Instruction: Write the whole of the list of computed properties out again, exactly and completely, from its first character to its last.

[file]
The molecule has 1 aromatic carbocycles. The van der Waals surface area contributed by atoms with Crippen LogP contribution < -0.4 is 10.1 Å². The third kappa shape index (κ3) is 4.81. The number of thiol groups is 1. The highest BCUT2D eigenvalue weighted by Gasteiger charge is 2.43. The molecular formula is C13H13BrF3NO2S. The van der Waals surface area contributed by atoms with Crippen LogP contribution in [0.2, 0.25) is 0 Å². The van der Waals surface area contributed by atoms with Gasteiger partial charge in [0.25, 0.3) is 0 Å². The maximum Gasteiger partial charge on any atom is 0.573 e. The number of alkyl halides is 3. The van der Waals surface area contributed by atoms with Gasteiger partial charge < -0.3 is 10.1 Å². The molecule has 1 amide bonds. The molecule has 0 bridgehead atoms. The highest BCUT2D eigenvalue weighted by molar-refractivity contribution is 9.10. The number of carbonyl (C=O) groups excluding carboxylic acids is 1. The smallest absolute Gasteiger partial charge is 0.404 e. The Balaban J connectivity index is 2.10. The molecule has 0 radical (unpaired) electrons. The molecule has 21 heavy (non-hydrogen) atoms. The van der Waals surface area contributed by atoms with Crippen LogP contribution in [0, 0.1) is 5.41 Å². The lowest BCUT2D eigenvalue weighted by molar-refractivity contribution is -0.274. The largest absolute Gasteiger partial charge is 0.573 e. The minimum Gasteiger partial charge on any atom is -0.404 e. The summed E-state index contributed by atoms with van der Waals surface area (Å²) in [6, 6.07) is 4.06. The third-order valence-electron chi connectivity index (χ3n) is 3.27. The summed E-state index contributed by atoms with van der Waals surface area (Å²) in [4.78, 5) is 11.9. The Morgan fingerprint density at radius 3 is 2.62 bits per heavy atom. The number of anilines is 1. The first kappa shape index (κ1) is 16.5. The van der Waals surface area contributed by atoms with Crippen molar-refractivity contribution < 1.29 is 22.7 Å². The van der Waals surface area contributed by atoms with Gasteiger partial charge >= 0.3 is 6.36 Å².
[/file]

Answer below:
The molecule has 1 aromatic carbocycles. The van der Waals surface area contributed by atoms with Crippen LogP contribution < -0.4 is 10.1 Å². The third kappa shape index (κ3) is 4.81. The number of thiol groups is 1. The highest BCUT2D eigenvalue weighted by Gasteiger charge is 2.43. The molecular formula is C13H13BrF3NO2S. The van der Waals surface area contributed by atoms with Crippen LogP contribution in [0.2, 0.25) is 0 Å². The van der Waals surface area contributed by atoms with Gasteiger partial charge in [0.25, 0.3) is 0 Å². The maximum Gasteiger partial charge on any atom is 0.573 e. The number of alkyl halides is 3. The van der Waals surface area contributed by atoms with Gasteiger partial charge < -0.3 is 10.1 Å². The molecule has 1 amide bonds. The molecule has 0 bridgehead atoms. The highest BCUT2D eigenvalue weighted by molar-refractivity contribution is 9.10. The number of carbonyl (C=O) groups excluding carboxylic acids is 1. The smallest absolute Gasteiger partial charge is 0.404 e. The Balaban J connectivity index is 2.10. The molecule has 0 radical (unpaired) electrons. The molecule has 21 heavy (non-hydrogen) atoms. The van der Waals surface area contributed by atoms with Crippen LogP contribution in [0, 0.1) is 5.41 Å². The lowest BCUT2D eigenvalue weighted by molar-refractivity contribution is -0.274. The largest absolute Gasteiger partial charge is 0.573 e. The minimum Gasteiger partial charge on any atom is -0.404 e. The summed E-state index contributed by atoms with van der Waals surface area (Å²) in [6, 6.07) is 4.06. The third-order valence-electron chi connectivity index (χ3n) is 3.27. The summed E-state index contributed by atoms with van der Waals surface area (Å²) in [4.78, 5) is 11.9. The Morgan fingerprint density at radius 3 is 2.62 bits per heavy atom. The number of anilines is 1. The first kappa shape index (κ1) is 16.5. The van der Waals surface area contributed by atoms with Crippen molar-refractivity contribution < 1.29 is 22.7 Å². The van der Waals surface area contributed by atoms with Gasteiger partial charge >= 0.3 is 6.36 Å².